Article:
On May 6, 1896, 36-year old suffragist Helga Estby (1860-1942) and her 18-year-old daughter Clara (1877-1950) began an unescorted trek from their home in Spokane, WA. to New York City, NY. Their walk was a publicity wager that they expected to bring $10,000 and save their family farm from foreclosure. Following the railroad tracks east, they walked between 25 to 35 miles a day on a seven-month trip across 1890s America. Surviving the trip of 4,600 miles, they reached New York on December 23, 1896, only to find no cash prize at the end of their amazing journey. You can place a pin on a map (inside) to calculate whether Helga and Clara may have traveled through your neighborhood.
Helga was an outspoken supporter of women's suffrage. She believed that women were capable of doing anything men could do, and thought of a way to raise a large sum of cash and, at the same time, draw nationwide attention to the suffrage cause. She was inspired by journalist Nellie Bly (1864-1922), who traveled around the world and wrote about it. Helga and the sponsor in New York agreed to a contract stipulating that if Helga and Clara successfully reached their destination in time, they would receive $10,000 -- a huge sum in 1896.
By the 1890s the railroads ran from coast to coast and portions of the track were still fairly new. To keep from getting lost, the Estbys walked rail lines, first the Northern Pacific to the Union Pacific, then the Rock Island line to the Burlington and Reading, giving them access to some railroad section houses. More often, citizens gave them overnight lodging. Such was the code of hospitality in 1896 America and surprisingly Helga and Clara spent only nine nights without shelter.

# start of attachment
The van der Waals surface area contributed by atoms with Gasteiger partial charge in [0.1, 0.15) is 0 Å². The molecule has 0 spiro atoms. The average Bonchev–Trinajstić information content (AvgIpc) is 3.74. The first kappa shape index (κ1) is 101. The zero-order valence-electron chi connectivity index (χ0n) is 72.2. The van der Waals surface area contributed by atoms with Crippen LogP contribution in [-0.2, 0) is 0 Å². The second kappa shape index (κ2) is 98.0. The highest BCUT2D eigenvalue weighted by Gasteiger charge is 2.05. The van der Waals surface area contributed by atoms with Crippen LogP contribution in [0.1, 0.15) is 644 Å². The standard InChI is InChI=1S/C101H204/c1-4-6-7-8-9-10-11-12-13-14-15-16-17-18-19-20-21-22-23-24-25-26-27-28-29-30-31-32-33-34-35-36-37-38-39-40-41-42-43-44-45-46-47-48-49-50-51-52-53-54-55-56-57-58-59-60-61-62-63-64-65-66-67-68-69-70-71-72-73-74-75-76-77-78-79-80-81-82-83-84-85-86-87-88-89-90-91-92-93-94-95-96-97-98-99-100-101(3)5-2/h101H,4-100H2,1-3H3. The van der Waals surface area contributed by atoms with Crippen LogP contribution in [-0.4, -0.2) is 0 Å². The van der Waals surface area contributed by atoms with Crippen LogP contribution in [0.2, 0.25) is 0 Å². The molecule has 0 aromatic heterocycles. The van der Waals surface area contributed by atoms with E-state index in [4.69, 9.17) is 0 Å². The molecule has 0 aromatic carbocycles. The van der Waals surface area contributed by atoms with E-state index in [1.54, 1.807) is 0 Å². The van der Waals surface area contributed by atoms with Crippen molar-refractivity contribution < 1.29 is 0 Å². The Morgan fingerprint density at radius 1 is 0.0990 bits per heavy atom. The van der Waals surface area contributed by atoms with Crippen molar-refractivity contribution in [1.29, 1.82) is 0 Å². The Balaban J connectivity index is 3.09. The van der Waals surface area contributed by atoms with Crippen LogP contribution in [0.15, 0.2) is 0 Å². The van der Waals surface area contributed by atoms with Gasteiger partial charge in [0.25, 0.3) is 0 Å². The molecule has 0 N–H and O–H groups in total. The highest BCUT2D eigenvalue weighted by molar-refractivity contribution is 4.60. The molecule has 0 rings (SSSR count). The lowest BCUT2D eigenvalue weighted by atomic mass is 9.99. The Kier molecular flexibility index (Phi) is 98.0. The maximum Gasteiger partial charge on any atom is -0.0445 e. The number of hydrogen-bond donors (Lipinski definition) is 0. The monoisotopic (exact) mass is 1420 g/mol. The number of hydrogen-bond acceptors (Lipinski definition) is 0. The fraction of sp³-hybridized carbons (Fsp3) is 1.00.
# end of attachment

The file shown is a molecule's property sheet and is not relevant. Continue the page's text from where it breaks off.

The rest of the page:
They sent occasional progress reports to the New York sponsor. By the time they arrived in Pennsylvania, they were greeted as celebrities. Citizens were amazed that they had come so far. Helga and Clara collected the autographs of many notables along their way including governors and mayors in Utah, Colorado, Iowa, Chicago, and Pennsylvania, populist General Jacob Coxey (1854-1951), and presidential candidate William McKinley (1843-1901). Helga and Clara arrived in New York City on Wednesday, December 23, 1896. They were then shocked to learn that they would not get the $10,000. Possibly the sponsor had not expected them to succeed and did not have the money to pay them. The facts are not known.
Destitute in New York, two days before Christmas, Helga and Clara had to figure out how to get home. This time they would not walk. Clara then approached railroad titan Chauncey Depew (1834-1928 ). Depew gave them rail passes to travel from New York to Minneapolis. It is a great loss that Helga's travelogue was never published. It would have been a unique piece of travel writing, giving a priceless feminine perspective on the United States in 1896. – edited from http://www.historylink.org
About the Artist
Kaitlen Osburn is a physical theater artist, teacher, director, mover, and puppeteer. She relocated to the Twin Cities last April after living in a remote part of Northern California for five years. She formally trained at Dell'Arte International and studied shadow puppetry in Bali, Indonesia in 2015.